As early as 1998, tafenoquine 3 was administered, under the control of the Walter Reed Army Institute of Research, to 48 healthy adult men in order to evaluate its safety and efficacy and to collect pharmacokinetics data [13]. Later on, GSK sponsored the first clinical trial recorded in the National Institutes of Health (NIH) data [14] for tafenoquine. It was initiated in March 2009 (NCT00871156) under the official title “Safety, Tolerability, and Pharmacokinetic Study of Concomitant Chloroquine and Tafenoquine in Healthy Volunteers”. It was a phase 1 study involving 68 participants and was described in the paper of Miller et al. [15] in 2013. The trial has been followed by five other completed phase 1 studies, five completed phase 2 studies, and only one [16] completed phase 3 study. Hemolysis risks (NCT01205178 and NCT02216123) and retinal effects (NCT02658435) were among specific side-effects targeted in those investigations. Both companies commercializing tafenoquine (GlaxoSmithKline and 60 Degrees Pharmaceuticals LLC) are actually recruiting volunteers for two phase 2 studies (NCT03320174 and NCT02563496) and one phase 3 study (NCT02802501).

2.5. Syntheses

Historically, the key intermediate in the preparation of tafenoquine is 4-methyl-5-(3-trifluoromethylphenoxy)-6-methoxy-8-aminoquinoline 12 (Scheme 1). Two alternate routes have been described to access that derivative.
One route (Scheme 1) started from veratrol (5) [17]. It was nitrated in positions 4 and 5. One nitro group was reduced by treatment with ammonia in methanol and the quinoline system 8 was built by a Skraup reaction involving methyl vinyl ketone. The 5-methoxy group was selectively demethylated and the hydroxy derivative was converted to the 5-chloroquinoline 10 by phosphorus oxychloride. Subsequent action of 3-hydroxybenzotrifluoride and reduction of the 8-nitro group afforded the key intermediate 12 in an overall yield of 7%.
The alternate route (Scheme 2) started from 2-fluoroanisole (13) [17]. The compound was nitrated and the nitro group was reduced to the aniline 15. Deactivation of the amino function was achieved by acetylation allowing nitration in position 5. Deacetylation of 17 followed by the Skraup reaction afforded the 5-fluoroquinoline 19. Fluorine displacement by 3-hydroxybenzotrifluoride followed by reduction of the 8-nitro group yielded 12 with 8% overall yield.
In order to introduce the second methoxy moiety in position 2 (Scheme 3), the 8-amino group was protected by conversion into the phthalimido compound 20. Formation of the quinoline N-oxide 21 enabled chlorination in position 2 of the fused heterocyclic system, eventually through the quinolone 22. After deprotection of the 8-amino function, treatment with sodium hydride and methanol (or sodium methoxide) yielded the 2-methoxy derivative 25 [18].
Finally, tafenoquine 3 has been obtained (Scheme 4) by alkylation of compound 25 through three different routes involving (i) action of N-(4-iodopentyl)phthalimide and subsequent hydrazinolysis of the phthalimido group [18,19,20]; (ii) reductive amination by N-(4-oxopentyl)phthalimide and subsequent hydrazinolysis [21]; or (iii) reductive amination by 5-nitropentan-2-one followed by reduction of the nitro group [21]. Treatment of 3, isolated or not, with succinic acid afforded the commercial succinate salt of tafenoquine.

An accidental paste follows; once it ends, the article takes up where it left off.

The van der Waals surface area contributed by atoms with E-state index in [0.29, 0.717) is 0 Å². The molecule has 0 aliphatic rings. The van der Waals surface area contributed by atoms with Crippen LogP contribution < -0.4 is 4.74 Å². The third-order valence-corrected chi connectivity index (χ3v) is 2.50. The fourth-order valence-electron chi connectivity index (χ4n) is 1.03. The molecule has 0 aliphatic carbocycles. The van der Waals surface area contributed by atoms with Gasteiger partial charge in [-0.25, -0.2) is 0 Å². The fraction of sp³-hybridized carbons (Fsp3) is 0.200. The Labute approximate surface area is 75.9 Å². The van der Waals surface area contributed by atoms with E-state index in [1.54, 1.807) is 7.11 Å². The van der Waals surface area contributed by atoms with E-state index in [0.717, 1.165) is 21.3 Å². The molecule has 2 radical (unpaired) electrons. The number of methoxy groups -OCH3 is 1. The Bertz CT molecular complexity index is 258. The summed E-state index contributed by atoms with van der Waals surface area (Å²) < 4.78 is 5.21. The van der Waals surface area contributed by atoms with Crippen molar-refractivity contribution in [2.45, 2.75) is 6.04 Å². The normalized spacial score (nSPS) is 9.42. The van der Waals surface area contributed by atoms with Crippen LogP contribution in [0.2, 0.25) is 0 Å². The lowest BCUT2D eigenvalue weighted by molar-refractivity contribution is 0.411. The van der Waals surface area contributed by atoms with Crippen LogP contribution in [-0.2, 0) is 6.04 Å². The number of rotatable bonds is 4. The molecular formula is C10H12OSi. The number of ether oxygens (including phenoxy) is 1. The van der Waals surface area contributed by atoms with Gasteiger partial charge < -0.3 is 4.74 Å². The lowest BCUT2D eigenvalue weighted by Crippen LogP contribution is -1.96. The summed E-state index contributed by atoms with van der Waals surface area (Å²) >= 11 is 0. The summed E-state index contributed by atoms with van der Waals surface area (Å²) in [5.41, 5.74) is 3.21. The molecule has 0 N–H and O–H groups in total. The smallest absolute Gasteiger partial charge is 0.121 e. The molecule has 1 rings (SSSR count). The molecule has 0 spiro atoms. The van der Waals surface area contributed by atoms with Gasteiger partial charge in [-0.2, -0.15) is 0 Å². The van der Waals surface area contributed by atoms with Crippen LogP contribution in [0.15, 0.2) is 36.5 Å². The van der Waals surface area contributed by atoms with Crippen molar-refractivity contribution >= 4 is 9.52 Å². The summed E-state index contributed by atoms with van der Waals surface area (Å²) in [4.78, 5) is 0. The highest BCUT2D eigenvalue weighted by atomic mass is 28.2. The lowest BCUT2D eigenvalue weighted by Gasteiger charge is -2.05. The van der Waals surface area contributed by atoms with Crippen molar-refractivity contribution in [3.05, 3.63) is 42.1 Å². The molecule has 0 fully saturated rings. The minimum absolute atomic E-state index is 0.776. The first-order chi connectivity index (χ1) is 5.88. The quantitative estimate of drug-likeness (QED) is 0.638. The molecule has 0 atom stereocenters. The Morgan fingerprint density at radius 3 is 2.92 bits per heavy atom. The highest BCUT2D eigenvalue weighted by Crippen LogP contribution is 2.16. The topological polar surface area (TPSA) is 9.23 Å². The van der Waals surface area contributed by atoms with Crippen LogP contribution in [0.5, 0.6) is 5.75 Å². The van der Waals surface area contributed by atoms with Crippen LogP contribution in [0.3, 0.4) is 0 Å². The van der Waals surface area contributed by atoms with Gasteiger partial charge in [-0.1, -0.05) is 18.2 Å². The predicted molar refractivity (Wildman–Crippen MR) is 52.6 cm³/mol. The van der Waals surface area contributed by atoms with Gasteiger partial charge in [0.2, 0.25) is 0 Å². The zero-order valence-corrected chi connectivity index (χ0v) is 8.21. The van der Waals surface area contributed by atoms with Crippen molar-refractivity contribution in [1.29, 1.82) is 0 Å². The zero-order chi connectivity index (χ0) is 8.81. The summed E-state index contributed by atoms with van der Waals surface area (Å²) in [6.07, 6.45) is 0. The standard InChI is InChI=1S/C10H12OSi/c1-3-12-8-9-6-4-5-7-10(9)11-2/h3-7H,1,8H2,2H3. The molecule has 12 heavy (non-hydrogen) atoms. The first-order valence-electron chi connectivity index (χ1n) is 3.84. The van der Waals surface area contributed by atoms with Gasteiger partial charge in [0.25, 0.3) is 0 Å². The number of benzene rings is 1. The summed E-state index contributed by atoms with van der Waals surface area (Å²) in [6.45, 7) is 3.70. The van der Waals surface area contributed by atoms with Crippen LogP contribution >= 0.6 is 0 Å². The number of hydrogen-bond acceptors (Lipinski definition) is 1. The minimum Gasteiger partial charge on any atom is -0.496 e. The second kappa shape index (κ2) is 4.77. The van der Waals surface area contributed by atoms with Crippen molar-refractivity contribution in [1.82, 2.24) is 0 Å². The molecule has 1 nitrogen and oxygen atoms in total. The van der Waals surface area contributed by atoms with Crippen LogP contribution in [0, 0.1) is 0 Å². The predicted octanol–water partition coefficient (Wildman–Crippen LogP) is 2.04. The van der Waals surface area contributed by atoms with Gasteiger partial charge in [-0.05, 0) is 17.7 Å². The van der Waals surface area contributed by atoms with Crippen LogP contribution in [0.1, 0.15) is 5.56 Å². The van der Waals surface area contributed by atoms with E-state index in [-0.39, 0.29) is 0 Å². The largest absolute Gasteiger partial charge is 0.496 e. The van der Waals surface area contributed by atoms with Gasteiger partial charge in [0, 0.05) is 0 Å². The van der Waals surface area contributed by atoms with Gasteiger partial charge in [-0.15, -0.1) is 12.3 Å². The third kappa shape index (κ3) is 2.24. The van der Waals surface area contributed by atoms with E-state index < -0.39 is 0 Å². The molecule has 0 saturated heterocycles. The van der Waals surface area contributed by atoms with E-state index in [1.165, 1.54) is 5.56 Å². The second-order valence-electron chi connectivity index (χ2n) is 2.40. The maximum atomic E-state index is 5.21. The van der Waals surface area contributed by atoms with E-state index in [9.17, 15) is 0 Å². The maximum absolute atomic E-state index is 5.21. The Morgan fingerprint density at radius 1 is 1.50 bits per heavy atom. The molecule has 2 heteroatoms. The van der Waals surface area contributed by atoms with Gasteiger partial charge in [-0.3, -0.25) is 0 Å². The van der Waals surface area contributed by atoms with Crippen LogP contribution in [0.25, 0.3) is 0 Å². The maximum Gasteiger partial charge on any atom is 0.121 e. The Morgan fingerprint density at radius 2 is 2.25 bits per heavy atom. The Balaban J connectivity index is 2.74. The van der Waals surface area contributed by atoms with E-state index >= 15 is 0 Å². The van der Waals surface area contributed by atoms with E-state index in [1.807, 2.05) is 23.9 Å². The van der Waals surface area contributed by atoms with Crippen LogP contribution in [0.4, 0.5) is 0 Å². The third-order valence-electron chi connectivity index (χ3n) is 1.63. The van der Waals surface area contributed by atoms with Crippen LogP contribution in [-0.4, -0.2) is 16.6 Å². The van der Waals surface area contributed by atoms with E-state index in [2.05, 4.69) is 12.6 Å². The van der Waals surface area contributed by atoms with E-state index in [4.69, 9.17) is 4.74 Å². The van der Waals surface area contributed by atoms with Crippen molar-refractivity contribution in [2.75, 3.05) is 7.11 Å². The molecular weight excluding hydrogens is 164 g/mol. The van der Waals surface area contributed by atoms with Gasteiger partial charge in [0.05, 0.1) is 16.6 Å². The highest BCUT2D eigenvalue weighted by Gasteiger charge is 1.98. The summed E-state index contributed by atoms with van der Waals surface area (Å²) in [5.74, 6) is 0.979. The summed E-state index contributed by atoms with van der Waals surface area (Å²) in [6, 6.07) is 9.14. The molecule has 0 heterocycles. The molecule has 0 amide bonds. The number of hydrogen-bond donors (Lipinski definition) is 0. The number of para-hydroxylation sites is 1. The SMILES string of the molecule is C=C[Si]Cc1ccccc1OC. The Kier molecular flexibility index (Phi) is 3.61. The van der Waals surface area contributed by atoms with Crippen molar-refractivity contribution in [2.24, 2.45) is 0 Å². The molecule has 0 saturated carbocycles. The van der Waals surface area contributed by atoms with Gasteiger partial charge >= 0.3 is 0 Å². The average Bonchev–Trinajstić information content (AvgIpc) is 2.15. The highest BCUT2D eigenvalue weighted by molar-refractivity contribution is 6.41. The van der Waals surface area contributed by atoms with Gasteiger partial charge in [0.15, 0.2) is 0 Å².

3. Perspectives

Mention should be made that, contrary to primaquine, tafenoquine 3 can inhibit hematin polymerization and therefore can exhibit, in addition to its hypnozoiticidal action, an antiplasmodial activity during the blood stage of the parasite [22]. Consequently, several clinical trials are dedicated to evaluations of tafenoquine, alone or in combinations, for malaria prophylaxis [23] and treatment of P. falciparum parasitaemia (NCT02488902, NCT02488980, and NCT02491606).

Author Contributions

Both authors contributed equally to this manuscript.

Funding

This research received no external funding.

Conflicts of Interest

The authors declare no conflict of interest

References

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Figure 1. Structure of aminoquinolines (13).
Figure 1. Structure of aminoquinolines (13).
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Figure 2. Key metabolite (4) of 8-aminoquinolines 2 and 3.
Figure 2. Key metabolite (4) of 8-aminoquinolines 2 and 3.
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Scheme 1. Preparation of compound 12 from veratrol.
Scheme 1. Preparation of compound 12 from veratrol.
Pharmaceuticals 12 00115 sch001
Scheme 2. Preparation of compound 12 from 2-fluoroanisole.
Scheme 2. Preparation of compound 12 from 2-fluoroanisole.
Pharmaceuticals 12 00115 sch002
Scheme 3. Preparation of the 8-aminoquinoline 25.
Scheme 3. Preparation of the 8-aminoquinoline 25.
Pharmaceuticals 12 00115 sch003
Scheme 4. Three strategies yielding tafenoquine 3 from the 8-aminoquinoline 25.
Scheme 4. Three strategies yielding tafenoquine 3 from the 8-aminoquinoline 25.
Pharmaceuticals 12 00115 sch004